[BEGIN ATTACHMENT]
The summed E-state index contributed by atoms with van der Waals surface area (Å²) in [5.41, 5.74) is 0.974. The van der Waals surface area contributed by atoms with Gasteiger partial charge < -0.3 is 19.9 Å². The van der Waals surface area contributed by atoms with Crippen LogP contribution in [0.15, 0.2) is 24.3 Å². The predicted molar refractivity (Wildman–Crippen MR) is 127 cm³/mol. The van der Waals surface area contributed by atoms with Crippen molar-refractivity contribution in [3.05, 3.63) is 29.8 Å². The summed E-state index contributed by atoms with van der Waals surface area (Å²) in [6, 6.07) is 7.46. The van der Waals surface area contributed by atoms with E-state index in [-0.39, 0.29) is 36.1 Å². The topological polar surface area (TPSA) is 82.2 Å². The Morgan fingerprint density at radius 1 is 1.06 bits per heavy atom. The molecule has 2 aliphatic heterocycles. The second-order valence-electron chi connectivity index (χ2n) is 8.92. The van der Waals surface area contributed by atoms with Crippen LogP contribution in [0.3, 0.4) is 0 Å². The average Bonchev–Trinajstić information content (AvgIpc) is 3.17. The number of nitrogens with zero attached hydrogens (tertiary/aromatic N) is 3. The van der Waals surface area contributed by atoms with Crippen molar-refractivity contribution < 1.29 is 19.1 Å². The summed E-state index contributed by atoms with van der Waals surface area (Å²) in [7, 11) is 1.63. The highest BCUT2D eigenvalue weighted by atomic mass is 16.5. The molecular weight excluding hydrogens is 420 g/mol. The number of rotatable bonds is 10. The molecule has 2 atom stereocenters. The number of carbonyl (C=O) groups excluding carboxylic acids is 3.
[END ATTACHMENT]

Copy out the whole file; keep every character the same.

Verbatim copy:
The summed E-state index contributed by atoms with van der Waals surface area (Å²) in [5.41, 5.74) is 0.974. The van der Waals surface area contributed by atoms with Gasteiger partial charge < -0.3 is 19.9 Å². The van der Waals surface area contributed by atoms with Crippen LogP contribution in [0.15, 0.2) is 24.3 Å². The predicted molar refractivity (Wildman–Crippen MR) is 127 cm³/mol. The van der Waals surface area contributed by atoms with Crippen molar-refractivity contribution in [3.05, 3.63) is 29.8 Å². The summed E-state index contributed by atoms with van der Waals surface area (Å²) in [6, 6.07) is 7.46. The van der Waals surface area contributed by atoms with E-state index in [-0.39, 0.29) is 36.1 Å². The topological polar surface area (TPSA) is 82.2 Å². The Morgan fingerprint density at radius 1 is 1.06 bits per heavy atom. The molecule has 2 aliphatic heterocycles. The second-order valence-electron chi connectivity index (χ2n) is 8.92. The van der Waals surface area contributed by atoms with Crippen LogP contribution in [0.3, 0.4) is 0 Å². The average Bonchev–Trinajstić information content (AvgIpc) is 3.17. The number of nitrogens with zero attached hydrogens (tertiary/aromatic N) is 3. The van der Waals surface area contributed by atoms with Crippen molar-refractivity contribution < 1.29 is 19.1 Å². The summed E-state index contributed by atoms with van der Waals surface area (Å²) in [7, 11) is 1.63. The highest BCUT2D eigenvalue weighted by atomic mass is 16.5. The molecular weight excluding hydrogens is 420 g/mol. The number of rotatable bonds is 10. The molecule has 2 atom stereocenters. The number of carbonyl (C=O) groups excluding carboxylic acids is 3.